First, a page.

All Metals Welding in Grand Junction COLocated in Western Colorado, but known across the United States for its' specialized fabrication, welding, waterjet cutting, and repair, All Metals Welding specializes in the specific metal fabrication or waterjet cutting that you need. Whether a water tank, tool box, or rebuilt part, we can provide custom metal work at the lowest possible price!
We are proud to offer outstanding customer service and specialized attention to your detailed plans. Our managers and equipment operators are ready to work with you and create what you need.
Check out our Departments!Our WaterJet Services Department can take your design sketch or drawing and, with the use of our AutoCAD programs, cut precision pieces with our Calypso WaterJet machine. We can cut virtually any material, including most all metallic and non-metallic materials, such as ceramic, glass, fiberglass, stone, wood and many others.
Our Custom Fabrication Department gives you the ability to bring us your ideas, which we can form into a custom design. This could include custom handrails or countertops for your new home or a bumper for that new rig to haul your outdoor fun stuff!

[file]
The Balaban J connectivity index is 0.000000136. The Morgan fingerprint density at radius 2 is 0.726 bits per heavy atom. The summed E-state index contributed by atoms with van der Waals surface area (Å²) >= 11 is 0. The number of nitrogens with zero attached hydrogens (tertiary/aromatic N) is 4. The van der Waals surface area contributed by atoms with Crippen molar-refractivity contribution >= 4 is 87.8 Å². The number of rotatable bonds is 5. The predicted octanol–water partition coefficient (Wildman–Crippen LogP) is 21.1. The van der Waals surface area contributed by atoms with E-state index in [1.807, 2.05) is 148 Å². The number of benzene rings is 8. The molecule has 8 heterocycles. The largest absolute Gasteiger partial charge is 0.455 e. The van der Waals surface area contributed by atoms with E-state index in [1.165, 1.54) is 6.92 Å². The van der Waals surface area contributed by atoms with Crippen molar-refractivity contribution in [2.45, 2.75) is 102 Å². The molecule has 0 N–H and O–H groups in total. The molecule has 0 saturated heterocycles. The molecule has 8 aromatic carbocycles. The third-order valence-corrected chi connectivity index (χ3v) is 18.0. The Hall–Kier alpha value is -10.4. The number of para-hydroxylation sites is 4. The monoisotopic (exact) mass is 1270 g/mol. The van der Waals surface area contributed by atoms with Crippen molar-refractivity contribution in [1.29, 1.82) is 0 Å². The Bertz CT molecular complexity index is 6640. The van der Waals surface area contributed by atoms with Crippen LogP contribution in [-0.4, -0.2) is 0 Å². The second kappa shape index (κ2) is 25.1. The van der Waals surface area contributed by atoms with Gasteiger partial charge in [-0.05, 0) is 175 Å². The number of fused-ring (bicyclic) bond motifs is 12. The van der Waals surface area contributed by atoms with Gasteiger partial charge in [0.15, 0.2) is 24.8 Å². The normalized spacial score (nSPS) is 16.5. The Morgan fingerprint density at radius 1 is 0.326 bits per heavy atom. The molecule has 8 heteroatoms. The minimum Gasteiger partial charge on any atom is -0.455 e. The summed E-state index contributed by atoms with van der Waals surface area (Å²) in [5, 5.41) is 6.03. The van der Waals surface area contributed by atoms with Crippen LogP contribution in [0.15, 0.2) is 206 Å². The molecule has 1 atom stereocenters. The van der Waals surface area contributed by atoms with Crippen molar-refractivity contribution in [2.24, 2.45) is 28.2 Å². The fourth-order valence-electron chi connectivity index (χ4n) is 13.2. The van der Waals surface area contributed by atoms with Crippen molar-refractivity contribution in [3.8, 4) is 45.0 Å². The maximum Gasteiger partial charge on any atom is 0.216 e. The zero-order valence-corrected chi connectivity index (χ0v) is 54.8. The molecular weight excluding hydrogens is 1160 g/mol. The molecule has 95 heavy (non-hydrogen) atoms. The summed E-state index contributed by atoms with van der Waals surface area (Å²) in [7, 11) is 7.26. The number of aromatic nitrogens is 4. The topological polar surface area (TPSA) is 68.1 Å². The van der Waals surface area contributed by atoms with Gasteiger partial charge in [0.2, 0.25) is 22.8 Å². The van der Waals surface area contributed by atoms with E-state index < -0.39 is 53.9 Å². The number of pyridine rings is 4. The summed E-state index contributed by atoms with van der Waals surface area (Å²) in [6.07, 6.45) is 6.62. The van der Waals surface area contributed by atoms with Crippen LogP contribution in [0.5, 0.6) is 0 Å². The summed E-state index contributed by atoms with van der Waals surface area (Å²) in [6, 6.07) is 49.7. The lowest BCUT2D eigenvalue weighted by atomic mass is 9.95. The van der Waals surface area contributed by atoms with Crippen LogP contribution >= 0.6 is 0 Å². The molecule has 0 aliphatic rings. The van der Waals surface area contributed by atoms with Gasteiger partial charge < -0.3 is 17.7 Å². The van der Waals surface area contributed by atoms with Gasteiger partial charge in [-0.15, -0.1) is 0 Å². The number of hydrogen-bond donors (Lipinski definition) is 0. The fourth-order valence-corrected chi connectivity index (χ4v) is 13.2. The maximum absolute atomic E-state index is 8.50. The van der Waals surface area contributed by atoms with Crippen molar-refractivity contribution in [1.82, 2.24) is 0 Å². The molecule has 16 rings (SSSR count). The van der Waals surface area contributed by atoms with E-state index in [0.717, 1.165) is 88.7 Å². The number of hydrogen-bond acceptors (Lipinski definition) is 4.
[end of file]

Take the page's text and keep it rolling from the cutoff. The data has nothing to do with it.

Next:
Have something to repair? We can do that! From lawn mowers to tractors, from trucks to trailers, from water pumps to hydroelectric motors, we can use our equipment to fix your equipment!
We can repair just about anything!
History of Aluminum: Alum (potassium aluminum sulfate- KAl(SO4)2) has been used since ancient times. It was used in tanning, dyeing, and as an aid to stop minor bleeding and even as an ingredient in baking powder. In 1750, German chemist Andreas Marggraf found a technique to produce a new form of alum without the sulfur. This substance was called alumina, which is known as aluminum oxide (Al2O3) today. Most contempory chemists of the time believed alumina was an 'earth' of an previously unknown metal. Aluminum metal was finally isolated in 1825 by Danish chemist Hans Christian Ørsted (Oersted). German chemist Friedrich Wöhler attempted unsuccessfully to reproduce Ørsted's technique and found an alternate method that also produced metallic aluminum two years later. Historians differ on who should receive credit for the discovery. Aluminum derives its name from alum. The Latin name for alum is 'alumen' meaning bitter salt.
Note on Naming: Sir Humphry Davy proposed the name aluminum for the element, however, the name aluminium was adopted to conform with the "ium" ending of most elements. This spelling is in use in most countries. Aluminium was also the spelling in the U.S. until 1925, when the American Chemical Society officially decided to use the name aluminum instead.